In recent weeks and months it has been a rare privilege to observe and support Idle No More. It has successfully awakened, informed and radicalized at least two generations of indigenous youth.
Such widespread social groundswells are rare in anyone’s lifetime. Idle No More has even made cracks in the wall separating everyone else from those curious creatures with a relentless faith in perpetual material growth.
Most “everyone else,” indigenous and otherwise, can appreciate the usual music of Idle No More. One can even hear there rhetorical echos of the “Diggers” and “Levellers.” These social movements from the 1650s were a last wave of indigenous resistance native to England. Centralization, technological science, modern capitalism and a severe commoditization then ground it down as English colonialism took shape first within the United Kingdom.
Idle No More renews a long struggle against the devotees of rationally calculated self-interest, material gain, private property and consumerism as the best life. The real spiritual and material harm suffered by the dishonoured, the oppressed, the dispossessed and the natural environment has been incalculable.
While indigenous communities have been one of the great reservoirs of resistance, one does not have to be indigenous to value duty before rights or measure above personal license. Yet, the culture around us systematically devalues all those as weak, lazy or disabled by character flaws who choose lives pursuing honour, truth or natural beauty and the principles of noble simplicity or moderation.
But how to turn the future to a more sustainable path? How to take action today so that our grandchildren will enjoy lives no more deprived than ours? Is it a good bet to risk their lives on a perpetual triumph by human innovation mixed with technological optimism?
Do we find a shelter somewhere and wait out the wreck as many indigenous communities in heavily colonized areas, like Canada, have done? All the while rebuilding strength from within while waiting on empires to collapse from their own overreaching. For, if you dissipate finite resources on undisciplined consumption, nothing is more certain than that, one day, there will be a sudden end to it. All too-good-to-be true schemes end with a bang not a whimper. Will your children know what to do?
Or does one enlist all the allies one can find to seize the wheel, boldly and rudely if one must? Or, at least, to deliver enough economic force against the right backsides to deflect a reckless social entity from its current path? But there is the rub. While one cannot argue with the power of number or with “the enemy of my enemy” logic, do allies sometimes require more care and feeding than one has available, in the moment, to spend? And, not receiving it, may they do mischief, however well-intentioned?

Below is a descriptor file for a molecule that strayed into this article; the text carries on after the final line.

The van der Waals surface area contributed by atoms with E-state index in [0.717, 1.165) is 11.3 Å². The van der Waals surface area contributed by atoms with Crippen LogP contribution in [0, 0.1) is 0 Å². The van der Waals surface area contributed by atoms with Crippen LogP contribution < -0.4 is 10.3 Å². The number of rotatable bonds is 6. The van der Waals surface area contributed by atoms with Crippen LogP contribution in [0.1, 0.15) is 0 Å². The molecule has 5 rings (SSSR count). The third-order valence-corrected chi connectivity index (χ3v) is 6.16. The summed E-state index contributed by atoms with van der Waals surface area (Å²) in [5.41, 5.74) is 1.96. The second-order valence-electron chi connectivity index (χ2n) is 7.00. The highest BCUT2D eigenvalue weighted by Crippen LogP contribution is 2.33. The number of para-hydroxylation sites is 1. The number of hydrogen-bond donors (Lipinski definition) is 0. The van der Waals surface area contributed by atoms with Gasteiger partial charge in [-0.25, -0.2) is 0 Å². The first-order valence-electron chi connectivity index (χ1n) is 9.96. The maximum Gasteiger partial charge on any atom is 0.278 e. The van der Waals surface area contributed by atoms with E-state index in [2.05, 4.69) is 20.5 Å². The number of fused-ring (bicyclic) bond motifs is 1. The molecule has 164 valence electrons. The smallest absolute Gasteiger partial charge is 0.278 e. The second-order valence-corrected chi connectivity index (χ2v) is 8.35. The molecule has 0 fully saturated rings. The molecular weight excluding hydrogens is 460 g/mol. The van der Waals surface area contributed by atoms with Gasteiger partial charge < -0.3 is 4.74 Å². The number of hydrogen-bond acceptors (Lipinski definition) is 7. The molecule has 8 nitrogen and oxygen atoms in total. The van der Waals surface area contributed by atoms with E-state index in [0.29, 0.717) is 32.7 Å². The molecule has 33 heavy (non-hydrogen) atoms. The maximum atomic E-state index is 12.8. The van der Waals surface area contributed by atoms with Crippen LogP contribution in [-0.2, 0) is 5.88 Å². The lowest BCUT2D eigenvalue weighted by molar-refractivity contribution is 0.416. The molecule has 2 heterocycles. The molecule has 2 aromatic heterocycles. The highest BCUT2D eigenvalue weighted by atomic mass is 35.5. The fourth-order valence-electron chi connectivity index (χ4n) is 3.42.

As it happens, two older movies treat some of the challenges occasionally seen within Idle No More. Each explicitly addresses the problem of allies newly disaffected by their privileged lives.
One is Michelangelo Antonioni’s “Zabriskie Point” from 1970. It is set within the American civil rights or anti-Vietnam War movements of the 1960s. Here a prospective ally hungry for immediate direct action through violence refuses the creator’s implicit solution. He is then gunned down by the police, almost inadvertently, having accomplished nothing.
It would take more space than this to articulate Antonioni’s implicit solution and how he presents it. In short, he argues that the best future requires a spiritualism that embraces the earth as sacred, just as the indigenous spirit everywhere usually has so tended. And that the best way to get there is not physical violence but a rigorous critique and spiritual irreverence toward the status quo worthy of the best comic poets. Well-entrenched authorities often fear satire, irony, laughter and persistent non-violent actions more than they do guns and breaking glass.
The other movie is Robert Bresson’s “The Devil, Probably” from 1977, set among the French student movements of the late 1960s. Beginning with a scene purposefully reminiscent of “Zabriskie Point”, Bresson went out of his way to critique Antonioni.
Bresson is even more pessimistic about those newly disaffected from their privileged lives. On his implicit view, these are badly damaged souls. They need rehabilitation before they even can begin undertaking duties, families, communities and saving the future. His explicit example is so corrupted by a habit of commoditization that he purchases his own suicide. That another human being would casually accept his price, and perform this service with a too-ready dispatch, is just as telling a victory of an inhumane culture.
Bresson, however, did not like Antonioni’s implicit solution. He mocks the value of dialectical thinking that is usually necessary to rigorous critiques. His title’s reference to “the Devil” suggests that his own implicit solution is a return to traditional European, post-indigenous, spiritualism. The kind of spiritualism once embodied, say, by the saintly country parish priest of another Bresson movie.
In the years ahead, we can look forward to movies and other art forms digesting Idle No More’s short and long term contributions. However that may turn out, it seems probable that Antonioni will have the last laugh between these two. Of course, as one might suppose, neither movie ever played well in North America. Idle No More is not yet a force even temporarily played out and it is too soon to predict whether the movies it inspires will resonate with a larger audience.